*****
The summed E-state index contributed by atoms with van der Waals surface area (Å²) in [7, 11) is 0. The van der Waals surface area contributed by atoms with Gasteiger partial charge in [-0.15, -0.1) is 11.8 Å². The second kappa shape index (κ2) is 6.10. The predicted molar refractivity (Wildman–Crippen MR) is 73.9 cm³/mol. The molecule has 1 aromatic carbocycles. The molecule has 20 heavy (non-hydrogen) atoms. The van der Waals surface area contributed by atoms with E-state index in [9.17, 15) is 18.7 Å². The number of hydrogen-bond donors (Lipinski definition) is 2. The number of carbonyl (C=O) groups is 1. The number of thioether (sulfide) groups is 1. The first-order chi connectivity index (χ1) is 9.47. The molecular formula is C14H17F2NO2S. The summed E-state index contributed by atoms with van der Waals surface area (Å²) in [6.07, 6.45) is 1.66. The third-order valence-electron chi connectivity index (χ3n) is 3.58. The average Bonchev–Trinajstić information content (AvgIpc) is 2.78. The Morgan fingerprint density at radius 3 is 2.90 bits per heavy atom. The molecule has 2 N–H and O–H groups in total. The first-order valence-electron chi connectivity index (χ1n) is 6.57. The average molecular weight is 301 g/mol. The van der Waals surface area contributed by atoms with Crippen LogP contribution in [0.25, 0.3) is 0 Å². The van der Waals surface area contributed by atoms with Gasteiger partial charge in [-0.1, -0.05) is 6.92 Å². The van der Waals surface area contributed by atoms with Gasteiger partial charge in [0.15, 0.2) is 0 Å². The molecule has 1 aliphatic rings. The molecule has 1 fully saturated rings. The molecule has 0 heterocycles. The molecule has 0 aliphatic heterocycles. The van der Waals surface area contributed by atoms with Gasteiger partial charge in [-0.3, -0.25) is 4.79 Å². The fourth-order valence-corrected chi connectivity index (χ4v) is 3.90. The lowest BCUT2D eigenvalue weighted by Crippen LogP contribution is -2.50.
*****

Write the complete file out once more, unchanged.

The summed E-state index contributed by atoms with van der Waals surface area (Å²) in [7, 11) is 0. The van der Waals surface area contributed by atoms with Gasteiger partial charge in [-0.15, -0.1) is 11.8 Å². The second kappa shape index (κ2) is 6.10. The predicted molar refractivity (Wildman–Crippen MR) is 73.9 cm³/mol. The molecule has 1 aromatic carbocycles. The molecule has 20 heavy (non-hydrogen) atoms. The van der Waals surface area contributed by atoms with E-state index in [9.17, 15) is 18.7 Å². The number of hydrogen-bond donors (Lipinski definition) is 2. The number of carbonyl (C=O) groups is 1. The number of thioether (sulfide) groups is 1. The first-order chi connectivity index (χ1) is 9.47. The molecular formula is C14H17F2NO2S. The summed E-state index contributed by atoms with van der Waals surface area (Å²) in [6.07, 6.45) is 1.66. The third-order valence-electron chi connectivity index (χ3n) is 3.58. The average Bonchev–Trinajstić information content (AvgIpc) is 2.78. The Morgan fingerprint density at radius 3 is 2.90 bits per heavy atom. The molecule has 2 N–H and O–H groups in total. The first-order valence-electron chi connectivity index (χ1n) is 6.57. The average molecular weight is 301 g/mol. The van der Waals surface area contributed by atoms with Crippen LogP contribution in [0.25, 0.3) is 0 Å². The van der Waals surface area contributed by atoms with Gasteiger partial charge in [-0.1, -0.05) is 6.92 Å². The van der Waals surface area contributed by atoms with Gasteiger partial charge in [0.15, 0.2) is 0 Å². The molecule has 1 aliphatic rings. The molecule has 1 fully saturated rings. The molecule has 0 heterocycles. The molecule has 0 aliphatic heterocycles. The van der Waals surface area contributed by atoms with Gasteiger partial charge in [-0.3, -0.25) is 4.79 Å². The fourth-order valence-corrected chi connectivity index (χ4v) is 3.90. The lowest BCUT2D eigenvalue weighted by Crippen LogP contribution is -2.50.